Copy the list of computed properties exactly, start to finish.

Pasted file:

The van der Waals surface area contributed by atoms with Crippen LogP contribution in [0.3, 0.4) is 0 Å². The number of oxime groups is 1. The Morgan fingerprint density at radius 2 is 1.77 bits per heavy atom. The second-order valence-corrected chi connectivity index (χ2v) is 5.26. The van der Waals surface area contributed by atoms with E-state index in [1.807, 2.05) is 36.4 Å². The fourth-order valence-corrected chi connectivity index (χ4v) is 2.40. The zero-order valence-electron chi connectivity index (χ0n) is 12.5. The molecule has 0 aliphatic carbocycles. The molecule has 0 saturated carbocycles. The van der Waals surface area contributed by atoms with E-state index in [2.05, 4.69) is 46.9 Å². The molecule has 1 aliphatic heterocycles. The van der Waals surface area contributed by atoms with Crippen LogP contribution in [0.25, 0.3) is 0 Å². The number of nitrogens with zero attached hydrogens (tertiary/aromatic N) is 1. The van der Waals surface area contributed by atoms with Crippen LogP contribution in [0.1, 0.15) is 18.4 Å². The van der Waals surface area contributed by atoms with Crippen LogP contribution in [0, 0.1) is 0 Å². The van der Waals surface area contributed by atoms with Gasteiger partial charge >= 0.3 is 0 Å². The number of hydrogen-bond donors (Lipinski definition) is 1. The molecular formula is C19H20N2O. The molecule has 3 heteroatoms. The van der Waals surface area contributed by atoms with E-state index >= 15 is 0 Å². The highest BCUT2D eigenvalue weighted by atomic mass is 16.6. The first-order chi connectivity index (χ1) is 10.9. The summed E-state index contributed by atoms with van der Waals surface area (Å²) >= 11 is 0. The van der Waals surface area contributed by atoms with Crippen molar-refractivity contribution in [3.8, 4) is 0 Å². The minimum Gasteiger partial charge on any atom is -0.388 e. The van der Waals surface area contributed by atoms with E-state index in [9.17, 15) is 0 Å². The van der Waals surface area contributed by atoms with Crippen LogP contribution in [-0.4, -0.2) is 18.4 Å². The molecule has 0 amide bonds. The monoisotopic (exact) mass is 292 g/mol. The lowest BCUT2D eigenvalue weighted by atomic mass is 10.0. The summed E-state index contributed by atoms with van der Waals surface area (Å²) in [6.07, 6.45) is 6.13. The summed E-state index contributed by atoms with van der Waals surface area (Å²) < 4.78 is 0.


The van der Waals surface area contributed by atoms with Crippen LogP contribution in [0.3, 0.4) is 0 Å². The number of oxime groups is 1. The Morgan fingerprint density at radius 2 is 1.77 bits per heavy atom. The second-order valence-corrected chi connectivity index (χ2v) is 5.26. The van der Waals surface area contributed by atoms with E-state index in [1.807, 2.05) is 36.4 Å². The fourth-order valence-corrected chi connectivity index (χ4v) is 2.40. The zero-order valence-electron chi connectivity index (χ0n) is 12.5. The molecule has 0 aliphatic carbocycles. The molecule has 0 saturated carbocycles. The van der Waals surface area contributed by atoms with E-state index in [2.05, 4.69) is 46.9 Å². The molecule has 1 aliphatic heterocycles. The van der Waals surface area contributed by atoms with Crippen LogP contribution in [0.25, 0.3) is 0 Å². The number of nitrogens with zero attached hydrogens (tertiary/aromatic N) is 1. The van der Waals surface area contributed by atoms with Crippen LogP contribution in [0.1, 0.15) is 18.4 Å². The van der Waals surface area contributed by atoms with Crippen LogP contribution in [0, 0.1) is 0 Å². The van der Waals surface area contributed by atoms with Gasteiger partial charge >= 0.3 is 0 Å². The number of hydrogen-bond donors (Lipinski definition) is 1. The molecular formula is C19H20N2O. The molecule has 3 heteroatoms. The van der Waals surface area contributed by atoms with E-state index >= 15 is 0 Å². The highest BCUT2D eigenvalue weighted by atomic mass is 16.6. The first-order chi connectivity index (χ1) is 10.9. The summed E-state index contributed by atoms with van der Waals surface area (Å²) >= 11 is 0. The van der Waals surface area contributed by atoms with Crippen molar-refractivity contribution in [3.8, 4) is 0 Å². The minimum Gasteiger partial charge on any atom is -0.388 e. The van der Waals surface area contributed by atoms with E-state index in [9.17, 15) is 0 Å². The van der Waals surface area contributed by atoms with Crippen LogP contribution in [-0.4, -0.2) is 18.4 Å². The molecule has 0 amide bonds. The monoisotopic (exact) mass is 292 g/mol. The lowest BCUT2D eigenvalue weighted by atomic mass is 10.0. The summed E-state index contributed by atoms with van der Waals surface area (Å²) in [6.07, 6.45) is 6.13. The summed E-state index contributed by atoms with van der Waals surface area (Å²) < 4.78 is 0.